Drinking vs. Quaintness


Rockport, Massachusetts, a dry town for the last century and a half (except for a brief period right after the repeal of Prohibition), may go partly wet. At a town meeting on Monday, an overwhelming majority of the 1,000 or so attendees endorsed a petition asking the state legislature to approve a ballot measure that, if passed by local voters in April, would allow alcohol to be served in restaurants. Bars and liquor stores still would be banned.

A.P. reports that critics of the plan "say the sale of alcohol will erode the quaint New England character that gives Rockport its appeal." This is an odd complaint, since old-time New Englanders were big drinkers.

The Puritans–who, like most Englishmen, were leery of water as a beverage–brought beer with them on the Mayflower and started brewing their own within a few years; they also drank hard cider, wine, brandy, and rum. In colonial New England, settlers of all ages and both sexes drank alcoholic beverages throughout the day, and taverns ("ordinaries") were commonplace. The popularity of drinking during this period is reflected in the estimate (cited in Mark Edward Lender and James Kirby Martin's Drinking in America) that Americans in the late 18th century consumed something like six gallons of absolute alcohol per capita, compared to around two gallons nowadays.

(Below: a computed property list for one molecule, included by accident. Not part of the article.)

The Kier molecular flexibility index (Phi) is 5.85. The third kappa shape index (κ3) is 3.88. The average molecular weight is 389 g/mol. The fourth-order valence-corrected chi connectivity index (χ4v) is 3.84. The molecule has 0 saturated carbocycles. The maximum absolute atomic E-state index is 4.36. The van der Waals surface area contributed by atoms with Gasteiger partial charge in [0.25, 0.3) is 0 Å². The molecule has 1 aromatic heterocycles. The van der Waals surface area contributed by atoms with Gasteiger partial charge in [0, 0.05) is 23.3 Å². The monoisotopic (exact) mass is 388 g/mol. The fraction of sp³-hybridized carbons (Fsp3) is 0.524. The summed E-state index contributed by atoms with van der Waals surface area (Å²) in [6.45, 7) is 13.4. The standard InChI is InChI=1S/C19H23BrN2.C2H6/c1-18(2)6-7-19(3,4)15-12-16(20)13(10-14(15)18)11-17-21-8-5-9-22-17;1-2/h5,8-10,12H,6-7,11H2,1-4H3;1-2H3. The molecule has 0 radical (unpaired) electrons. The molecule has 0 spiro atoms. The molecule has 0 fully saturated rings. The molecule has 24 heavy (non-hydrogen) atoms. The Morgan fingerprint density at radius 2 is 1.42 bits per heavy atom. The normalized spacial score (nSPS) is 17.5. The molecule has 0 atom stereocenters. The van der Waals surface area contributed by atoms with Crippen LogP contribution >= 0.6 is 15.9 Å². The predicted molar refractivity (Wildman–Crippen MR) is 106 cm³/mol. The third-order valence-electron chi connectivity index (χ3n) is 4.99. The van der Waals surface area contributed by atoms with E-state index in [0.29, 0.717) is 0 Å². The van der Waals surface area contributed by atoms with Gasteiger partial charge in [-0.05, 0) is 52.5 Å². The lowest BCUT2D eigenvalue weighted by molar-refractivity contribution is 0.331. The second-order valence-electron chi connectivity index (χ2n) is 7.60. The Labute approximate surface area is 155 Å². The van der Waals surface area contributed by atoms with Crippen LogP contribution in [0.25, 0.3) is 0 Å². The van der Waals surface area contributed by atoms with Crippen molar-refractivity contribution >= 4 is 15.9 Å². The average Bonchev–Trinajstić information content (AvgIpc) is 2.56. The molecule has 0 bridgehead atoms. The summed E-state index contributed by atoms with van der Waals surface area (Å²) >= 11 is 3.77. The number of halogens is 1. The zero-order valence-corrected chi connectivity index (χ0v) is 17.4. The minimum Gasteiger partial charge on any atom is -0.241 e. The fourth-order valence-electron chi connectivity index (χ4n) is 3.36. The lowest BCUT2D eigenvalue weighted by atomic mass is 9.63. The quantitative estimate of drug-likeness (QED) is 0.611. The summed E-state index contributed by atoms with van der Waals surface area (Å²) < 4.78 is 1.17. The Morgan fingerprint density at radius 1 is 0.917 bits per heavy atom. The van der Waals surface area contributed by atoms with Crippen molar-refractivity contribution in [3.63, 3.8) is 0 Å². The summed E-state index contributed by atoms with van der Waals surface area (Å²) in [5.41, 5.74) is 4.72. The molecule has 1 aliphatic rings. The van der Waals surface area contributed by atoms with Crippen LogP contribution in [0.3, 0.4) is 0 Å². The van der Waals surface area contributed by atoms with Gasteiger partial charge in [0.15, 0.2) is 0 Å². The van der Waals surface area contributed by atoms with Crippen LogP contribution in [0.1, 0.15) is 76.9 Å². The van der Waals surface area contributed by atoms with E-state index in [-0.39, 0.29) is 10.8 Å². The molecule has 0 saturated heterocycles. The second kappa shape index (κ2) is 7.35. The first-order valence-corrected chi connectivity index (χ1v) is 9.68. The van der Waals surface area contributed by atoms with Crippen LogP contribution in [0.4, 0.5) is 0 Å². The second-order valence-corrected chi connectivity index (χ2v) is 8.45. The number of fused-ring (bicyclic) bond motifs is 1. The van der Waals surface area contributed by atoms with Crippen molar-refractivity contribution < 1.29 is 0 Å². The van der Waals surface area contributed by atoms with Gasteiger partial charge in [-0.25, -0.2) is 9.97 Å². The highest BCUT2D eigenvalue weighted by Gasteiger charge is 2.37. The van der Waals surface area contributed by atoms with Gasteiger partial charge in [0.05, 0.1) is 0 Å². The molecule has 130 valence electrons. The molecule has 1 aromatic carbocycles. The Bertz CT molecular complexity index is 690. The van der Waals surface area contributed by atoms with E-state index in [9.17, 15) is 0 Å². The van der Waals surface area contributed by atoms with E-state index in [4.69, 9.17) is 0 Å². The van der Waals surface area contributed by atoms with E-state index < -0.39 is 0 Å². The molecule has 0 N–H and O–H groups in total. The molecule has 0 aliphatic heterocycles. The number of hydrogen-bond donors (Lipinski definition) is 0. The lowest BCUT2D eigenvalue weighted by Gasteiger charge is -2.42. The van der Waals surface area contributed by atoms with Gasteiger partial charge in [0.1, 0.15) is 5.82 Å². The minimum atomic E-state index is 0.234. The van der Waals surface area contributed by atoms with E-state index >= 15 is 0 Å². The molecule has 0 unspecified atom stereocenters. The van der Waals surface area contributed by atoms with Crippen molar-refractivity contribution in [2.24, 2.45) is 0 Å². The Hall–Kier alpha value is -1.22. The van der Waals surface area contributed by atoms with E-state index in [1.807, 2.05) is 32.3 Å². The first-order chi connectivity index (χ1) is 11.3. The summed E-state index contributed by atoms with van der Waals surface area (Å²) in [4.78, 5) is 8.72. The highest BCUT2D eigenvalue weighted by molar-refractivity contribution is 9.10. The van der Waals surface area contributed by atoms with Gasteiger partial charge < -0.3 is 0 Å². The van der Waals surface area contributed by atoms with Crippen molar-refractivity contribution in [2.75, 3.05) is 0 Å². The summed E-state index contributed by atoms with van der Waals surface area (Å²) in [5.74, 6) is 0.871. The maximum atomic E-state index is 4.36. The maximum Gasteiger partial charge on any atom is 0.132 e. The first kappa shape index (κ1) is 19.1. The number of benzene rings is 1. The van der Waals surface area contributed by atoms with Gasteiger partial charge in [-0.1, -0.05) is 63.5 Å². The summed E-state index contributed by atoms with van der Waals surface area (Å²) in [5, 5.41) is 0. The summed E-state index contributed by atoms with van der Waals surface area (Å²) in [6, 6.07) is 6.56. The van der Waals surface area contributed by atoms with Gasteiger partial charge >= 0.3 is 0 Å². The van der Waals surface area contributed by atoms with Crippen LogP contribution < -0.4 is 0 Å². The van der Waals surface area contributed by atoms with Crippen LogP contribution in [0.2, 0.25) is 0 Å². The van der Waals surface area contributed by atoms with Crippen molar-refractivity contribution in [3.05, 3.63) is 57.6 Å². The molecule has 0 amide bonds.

There's little danger that allowing pre-dinner cocktails or wine and beer with meals will make Rockport that quaint.

[Thanks to Jeff Schaler for the tip]